Two bitter adversaries in China’s online travel war are joining forces in a messy deal. Market leader Ctrip is teaming up with Qunar through a $3.4 billion share swap with search engine operator Baidu, which controls its smaller rival. But by stopping short of a full merger the two have left shareholders guessing at the value created by the alliance.

Oct 27, 2015
via Breakingviews

Messy deal calls truce in China online travel war

Photo

The author is a Reuters Breakingviews columnist. The opinions expressed are her own.

Two bitter adversaries in China’s online travel war are joining forces in a messy deal. Market leader Ctrip is teaming up with Qunar through a $3.4 billion share swap with search engine operator Baidu, which controls its smaller rival. But by stopping short of a full merger the two have left shareholders guessing at the value created by the alliance.

Oct 21, 2015
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China box office boom loses movie magic up close

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The author is a Reuters Breakingviews columnist. The opinions expressed are her own.

China’s booming movie industry may be a rising star in the economy, but growth looks less stellar up close. Swelling audiences are on track to lift ticket sales to 40.6 billion yuan ($6.4 billion) this year, an increase of 36 percent from the previous year. But heavy discounts from cinema chains and online sites may be exaggerating top line growth.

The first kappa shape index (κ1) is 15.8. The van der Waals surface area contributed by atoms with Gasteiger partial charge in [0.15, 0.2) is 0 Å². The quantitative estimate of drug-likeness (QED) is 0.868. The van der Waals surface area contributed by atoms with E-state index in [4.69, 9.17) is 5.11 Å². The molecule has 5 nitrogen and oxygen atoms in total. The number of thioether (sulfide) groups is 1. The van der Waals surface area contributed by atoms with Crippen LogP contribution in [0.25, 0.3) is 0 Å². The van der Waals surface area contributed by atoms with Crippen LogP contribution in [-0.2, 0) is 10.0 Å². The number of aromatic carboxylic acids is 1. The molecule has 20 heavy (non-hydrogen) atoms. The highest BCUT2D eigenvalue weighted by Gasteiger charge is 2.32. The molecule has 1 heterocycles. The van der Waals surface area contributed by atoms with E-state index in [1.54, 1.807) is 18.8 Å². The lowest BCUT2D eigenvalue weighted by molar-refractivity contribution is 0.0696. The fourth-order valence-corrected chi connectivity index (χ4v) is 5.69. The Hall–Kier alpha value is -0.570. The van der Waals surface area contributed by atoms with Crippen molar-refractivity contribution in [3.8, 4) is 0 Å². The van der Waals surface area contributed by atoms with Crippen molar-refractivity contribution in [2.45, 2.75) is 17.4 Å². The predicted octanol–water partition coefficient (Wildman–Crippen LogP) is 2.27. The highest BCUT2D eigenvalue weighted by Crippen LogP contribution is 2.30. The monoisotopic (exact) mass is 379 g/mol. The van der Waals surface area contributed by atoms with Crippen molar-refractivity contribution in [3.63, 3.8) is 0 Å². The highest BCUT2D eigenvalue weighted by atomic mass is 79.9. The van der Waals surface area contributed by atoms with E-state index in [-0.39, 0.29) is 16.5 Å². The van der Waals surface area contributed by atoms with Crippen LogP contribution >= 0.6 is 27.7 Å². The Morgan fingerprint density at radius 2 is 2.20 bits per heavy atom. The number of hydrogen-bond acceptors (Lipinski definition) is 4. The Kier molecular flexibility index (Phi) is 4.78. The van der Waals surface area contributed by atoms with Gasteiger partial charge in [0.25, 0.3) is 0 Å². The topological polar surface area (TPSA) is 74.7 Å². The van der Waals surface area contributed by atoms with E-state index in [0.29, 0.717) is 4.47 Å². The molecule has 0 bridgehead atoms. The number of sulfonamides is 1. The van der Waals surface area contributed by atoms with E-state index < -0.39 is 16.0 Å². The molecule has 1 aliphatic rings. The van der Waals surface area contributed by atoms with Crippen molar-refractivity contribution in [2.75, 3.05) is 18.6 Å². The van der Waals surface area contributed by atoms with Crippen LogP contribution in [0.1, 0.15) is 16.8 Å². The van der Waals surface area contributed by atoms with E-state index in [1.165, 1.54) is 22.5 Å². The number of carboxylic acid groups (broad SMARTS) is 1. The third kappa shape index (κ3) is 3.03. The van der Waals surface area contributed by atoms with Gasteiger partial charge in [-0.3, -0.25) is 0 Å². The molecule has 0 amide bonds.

Oct 7, 2015
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Samsung’s future is more Intel, less Apple

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The author is a Reuters Breakingviews columnist. The opinions expressed are her own.

Samsung Electronics may be Apple’s archrival, but the South Korean giant is looking more and more like chipmaker Intel. While smartphone sales are sliding, Samsung’s chip business is powering its bottom line. Future growth may depend more on components than on competing with the iPhone.

Oct 2, 2015
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Alibaba delivery arm is a financial blind spot

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The author is a Reuters Breakingviews columnist. The opinions expressed are her own.

Alibaba’s expanding delivery arm is a financial blind spot. The Chinese e-commerce group owns just under half of the company that manages billions of its packages each year. Yet Alibaba has spent over $6.3 billion on logistics-related deals in three years. When it comes to working out whether these investments make strategic sense, shareholders are in the dark.

    • About Robyn

      "Robyn Mak joined Reuters Breakingviews in 2013. Previously, she was a Research Associate for the Global Policy Programs at the Asia Society in New York where she focused on US-Iran relations, US-Myanmar relations and sustainability issues in Asia. She has also worked as a researcher at the Carnegie Endowment for International Peace in Washington DC. She holds a masters degree in international economics and international relations from the Johns Hopkins School of Advanced International Studies and is a magna cum laude graduate of New York University. Follow Robyn on Twitter @mak_robyn"